* This story has been updated to include a statement from the Vatican (below).
In another interview with his longtime atheist friend, Eugenio Scalfari, Pope Francis claims that Hell does not exist and that condemned souls just “disappear.” This is a denial of the 2,000-year-old teaching of the Catholic Church about the reality of Hell and the eternal existence of the soul.
The interview is headlined, “The Pope: It is an honor to be called revolutionary.” (Il Papa: “È un onore essere chiamato rivoluzionario.”)
Scalfari says to the Pope, “Your Holiness, in our previous meeting you told me that our species will disappear in a certain moment and that God, still out of his creative force, will create new species. You have never spoken to me about the souls who died in sin and will go to hell to suffer it for eternity. You have however spoken to me of good souls, admitted to the contemplation of God. But what about bad souls? Where are they punished?”
Pope Francis says, “They are not punished, those who repent obtain the forgiveness of God and enter the rank of souls who contemplate him, but those who do not repent and cannot therefore be forgiven disappear. There is no hell, there is the disappearance of sinful souls.”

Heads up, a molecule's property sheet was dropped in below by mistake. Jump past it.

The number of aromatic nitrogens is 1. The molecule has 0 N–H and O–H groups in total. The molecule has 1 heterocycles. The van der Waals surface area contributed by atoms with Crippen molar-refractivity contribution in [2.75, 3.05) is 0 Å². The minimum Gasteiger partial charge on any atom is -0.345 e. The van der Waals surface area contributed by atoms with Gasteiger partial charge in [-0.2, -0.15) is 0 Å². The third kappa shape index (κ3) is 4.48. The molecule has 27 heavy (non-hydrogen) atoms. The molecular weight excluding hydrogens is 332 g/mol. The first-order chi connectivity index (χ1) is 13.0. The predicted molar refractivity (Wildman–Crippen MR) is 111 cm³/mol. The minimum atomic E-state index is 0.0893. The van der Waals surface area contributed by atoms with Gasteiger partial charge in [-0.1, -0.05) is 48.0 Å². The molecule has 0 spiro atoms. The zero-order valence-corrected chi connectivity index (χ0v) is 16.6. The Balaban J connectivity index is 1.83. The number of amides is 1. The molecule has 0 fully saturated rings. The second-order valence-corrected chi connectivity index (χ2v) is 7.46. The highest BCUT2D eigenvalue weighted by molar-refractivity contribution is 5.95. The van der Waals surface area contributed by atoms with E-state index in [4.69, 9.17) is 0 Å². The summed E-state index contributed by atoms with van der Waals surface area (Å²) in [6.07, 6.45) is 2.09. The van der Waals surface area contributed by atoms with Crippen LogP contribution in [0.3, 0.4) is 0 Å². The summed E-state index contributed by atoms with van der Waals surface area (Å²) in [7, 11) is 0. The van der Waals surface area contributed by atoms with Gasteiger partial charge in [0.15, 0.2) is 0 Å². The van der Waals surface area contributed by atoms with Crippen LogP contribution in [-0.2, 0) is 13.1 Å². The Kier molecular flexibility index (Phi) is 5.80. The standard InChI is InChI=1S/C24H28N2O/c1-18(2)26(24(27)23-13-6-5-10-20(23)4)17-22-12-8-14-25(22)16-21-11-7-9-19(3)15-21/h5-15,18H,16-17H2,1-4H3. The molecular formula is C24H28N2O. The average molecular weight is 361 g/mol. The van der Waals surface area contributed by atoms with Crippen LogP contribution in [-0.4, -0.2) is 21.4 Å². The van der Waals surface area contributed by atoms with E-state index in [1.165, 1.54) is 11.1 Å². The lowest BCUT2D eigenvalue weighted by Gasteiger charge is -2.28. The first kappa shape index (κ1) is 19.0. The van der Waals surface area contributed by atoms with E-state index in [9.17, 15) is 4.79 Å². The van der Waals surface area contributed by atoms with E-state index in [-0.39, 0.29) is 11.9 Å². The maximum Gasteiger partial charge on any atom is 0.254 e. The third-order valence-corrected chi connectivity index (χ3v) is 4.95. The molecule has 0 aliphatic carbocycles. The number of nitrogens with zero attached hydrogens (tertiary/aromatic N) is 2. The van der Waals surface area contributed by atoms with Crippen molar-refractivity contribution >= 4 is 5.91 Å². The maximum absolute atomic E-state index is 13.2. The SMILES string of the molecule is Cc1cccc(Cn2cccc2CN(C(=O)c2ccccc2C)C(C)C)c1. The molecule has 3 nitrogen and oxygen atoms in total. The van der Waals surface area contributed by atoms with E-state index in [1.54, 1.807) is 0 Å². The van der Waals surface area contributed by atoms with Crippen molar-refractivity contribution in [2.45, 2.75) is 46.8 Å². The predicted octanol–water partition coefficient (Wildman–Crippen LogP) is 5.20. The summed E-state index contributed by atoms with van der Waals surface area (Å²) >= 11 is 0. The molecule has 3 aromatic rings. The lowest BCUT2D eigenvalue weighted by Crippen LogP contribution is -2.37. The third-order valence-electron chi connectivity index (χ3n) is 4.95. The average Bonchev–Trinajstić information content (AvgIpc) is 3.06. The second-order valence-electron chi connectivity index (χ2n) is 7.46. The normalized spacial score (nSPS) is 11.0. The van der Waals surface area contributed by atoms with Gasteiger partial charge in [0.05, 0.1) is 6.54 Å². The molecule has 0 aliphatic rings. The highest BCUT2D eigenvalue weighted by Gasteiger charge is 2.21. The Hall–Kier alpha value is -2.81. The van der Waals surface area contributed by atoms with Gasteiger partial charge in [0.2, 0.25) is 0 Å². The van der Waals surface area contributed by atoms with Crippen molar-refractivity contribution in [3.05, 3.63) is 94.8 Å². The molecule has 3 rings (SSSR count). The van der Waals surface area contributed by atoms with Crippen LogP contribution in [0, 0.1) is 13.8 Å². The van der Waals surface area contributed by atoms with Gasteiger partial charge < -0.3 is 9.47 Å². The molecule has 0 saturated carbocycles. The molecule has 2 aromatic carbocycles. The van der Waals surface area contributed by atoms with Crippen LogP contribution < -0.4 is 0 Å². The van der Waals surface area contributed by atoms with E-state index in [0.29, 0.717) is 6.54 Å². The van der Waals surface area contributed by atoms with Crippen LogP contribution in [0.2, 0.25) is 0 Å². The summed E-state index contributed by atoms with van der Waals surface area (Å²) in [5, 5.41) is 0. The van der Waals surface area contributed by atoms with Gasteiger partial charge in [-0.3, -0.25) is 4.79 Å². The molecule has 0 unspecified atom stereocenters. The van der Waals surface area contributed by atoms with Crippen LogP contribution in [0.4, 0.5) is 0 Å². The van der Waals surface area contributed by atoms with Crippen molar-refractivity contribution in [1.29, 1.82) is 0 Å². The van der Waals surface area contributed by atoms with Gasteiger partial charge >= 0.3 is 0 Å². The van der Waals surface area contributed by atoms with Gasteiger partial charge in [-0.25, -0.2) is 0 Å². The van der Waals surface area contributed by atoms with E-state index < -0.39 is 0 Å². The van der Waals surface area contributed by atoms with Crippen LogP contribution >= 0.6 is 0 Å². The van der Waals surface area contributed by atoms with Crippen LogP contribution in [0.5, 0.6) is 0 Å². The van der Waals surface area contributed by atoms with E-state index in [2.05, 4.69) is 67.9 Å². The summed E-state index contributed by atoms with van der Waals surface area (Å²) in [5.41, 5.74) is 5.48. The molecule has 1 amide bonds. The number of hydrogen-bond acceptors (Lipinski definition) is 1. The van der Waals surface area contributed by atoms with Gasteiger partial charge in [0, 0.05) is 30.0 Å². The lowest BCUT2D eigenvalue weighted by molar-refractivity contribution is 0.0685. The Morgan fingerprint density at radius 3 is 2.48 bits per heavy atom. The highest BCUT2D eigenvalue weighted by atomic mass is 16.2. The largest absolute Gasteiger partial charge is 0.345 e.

The Catechism of the Catholic Church states: “The teaching of the Church affirms the existence of hell and its eternity. Immediately after death the souls of those who die in a state of mortal sin descend into hell, where they suffer the punishments of hell, ‘eternal fire.’ The chief punishment of hell is eternal separation from God, in whom alone man can possess the life and happiness for which he was created and for which he longs.” (1035)
The Catechism further states, “The affirmations of Sacred Scripture and the teachings of the Church on the subject of hell are a call to the responsibility incumbent upon man to make use of his freedom in view of his eternal destiny. They are at the same time an urgent call to conversion: ‘Enter by the narrow gate; for the gate is wide and the way is easy, that leads to destruction, and those who enter by it are many. For the gate is narrow and the way is hard, that leads to life, and those who find it are few.’